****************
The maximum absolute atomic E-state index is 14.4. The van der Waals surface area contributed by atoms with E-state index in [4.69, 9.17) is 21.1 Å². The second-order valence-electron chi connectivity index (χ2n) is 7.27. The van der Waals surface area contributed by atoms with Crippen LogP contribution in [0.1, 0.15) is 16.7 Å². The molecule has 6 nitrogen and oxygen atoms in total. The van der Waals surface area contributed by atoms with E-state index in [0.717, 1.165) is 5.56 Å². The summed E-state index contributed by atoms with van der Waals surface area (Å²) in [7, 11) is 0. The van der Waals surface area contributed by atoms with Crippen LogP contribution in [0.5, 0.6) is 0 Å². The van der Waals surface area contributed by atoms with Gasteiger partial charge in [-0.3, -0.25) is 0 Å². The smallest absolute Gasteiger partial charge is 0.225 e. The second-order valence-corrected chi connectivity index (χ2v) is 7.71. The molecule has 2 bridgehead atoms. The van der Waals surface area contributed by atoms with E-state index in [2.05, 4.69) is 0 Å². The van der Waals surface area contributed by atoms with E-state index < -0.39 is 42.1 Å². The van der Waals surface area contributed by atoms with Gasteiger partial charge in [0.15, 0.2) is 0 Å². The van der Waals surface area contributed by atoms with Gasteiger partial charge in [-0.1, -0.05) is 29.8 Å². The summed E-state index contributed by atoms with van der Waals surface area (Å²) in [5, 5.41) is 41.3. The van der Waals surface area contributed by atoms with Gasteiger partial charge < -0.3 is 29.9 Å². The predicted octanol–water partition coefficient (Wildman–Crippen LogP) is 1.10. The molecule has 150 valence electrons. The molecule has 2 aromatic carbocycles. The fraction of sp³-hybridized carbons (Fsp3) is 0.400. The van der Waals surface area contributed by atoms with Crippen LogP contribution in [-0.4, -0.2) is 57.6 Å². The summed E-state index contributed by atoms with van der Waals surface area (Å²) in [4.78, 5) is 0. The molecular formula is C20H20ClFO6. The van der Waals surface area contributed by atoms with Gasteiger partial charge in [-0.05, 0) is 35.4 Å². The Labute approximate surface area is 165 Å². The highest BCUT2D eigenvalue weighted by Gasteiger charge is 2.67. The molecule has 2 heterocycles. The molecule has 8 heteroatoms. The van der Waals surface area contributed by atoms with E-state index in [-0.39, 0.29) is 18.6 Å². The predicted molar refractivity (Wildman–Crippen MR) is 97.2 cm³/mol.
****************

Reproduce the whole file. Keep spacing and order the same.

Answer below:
The maximum absolute atomic E-state index is 14.4. The van der Waals surface area contributed by atoms with E-state index in [4.69, 9.17) is 21.1 Å². The second-order valence-electron chi connectivity index (χ2n) is 7.27. The van der Waals surface area contributed by atoms with Crippen LogP contribution in [0.1, 0.15) is 16.7 Å². The molecule has 6 nitrogen and oxygen atoms in total. The van der Waals surface area contributed by atoms with E-state index in [0.717, 1.165) is 5.56 Å². The summed E-state index contributed by atoms with van der Waals surface area (Å²) in [7, 11) is 0. The van der Waals surface area contributed by atoms with Crippen LogP contribution in [0.5, 0.6) is 0 Å². The van der Waals surface area contributed by atoms with Gasteiger partial charge in [-0.3, -0.25) is 0 Å². The smallest absolute Gasteiger partial charge is 0.225 e. The second-order valence-corrected chi connectivity index (χ2v) is 7.71. The molecule has 2 bridgehead atoms. The van der Waals surface area contributed by atoms with E-state index in [2.05, 4.69) is 0 Å². The van der Waals surface area contributed by atoms with E-state index < -0.39 is 42.1 Å². The van der Waals surface area contributed by atoms with Gasteiger partial charge in [0.15, 0.2) is 0 Å². The van der Waals surface area contributed by atoms with Gasteiger partial charge in [-0.1, -0.05) is 29.8 Å². The summed E-state index contributed by atoms with van der Waals surface area (Å²) in [5, 5.41) is 41.3. The van der Waals surface area contributed by atoms with Gasteiger partial charge < -0.3 is 29.9 Å². The predicted octanol–water partition coefficient (Wildman–Crippen LogP) is 1.10. The molecule has 150 valence electrons. The molecule has 2 aromatic carbocycles. The fraction of sp³-hybridized carbons (Fsp3) is 0.400. The van der Waals surface area contributed by atoms with Crippen LogP contribution in [-0.4, -0.2) is 57.6 Å². The summed E-state index contributed by atoms with van der Waals surface area (Å²) in [4.78, 5) is 0. The molecular formula is C20H20ClFO6. The van der Waals surface area contributed by atoms with Gasteiger partial charge in [-0.05, 0) is 35.4 Å². The Labute approximate surface area is 165 Å². The highest BCUT2D eigenvalue weighted by Gasteiger charge is 2.67. The molecule has 2 heterocycles. The molecule has 8 heteroatoms. The van der Waals surface area contributed by atoms with E-state index in [-0.39, 0.29) is 18.6 Å². The predicted molar refractivity (Wildman–Crippen MR) is 97.2 cm³/mol.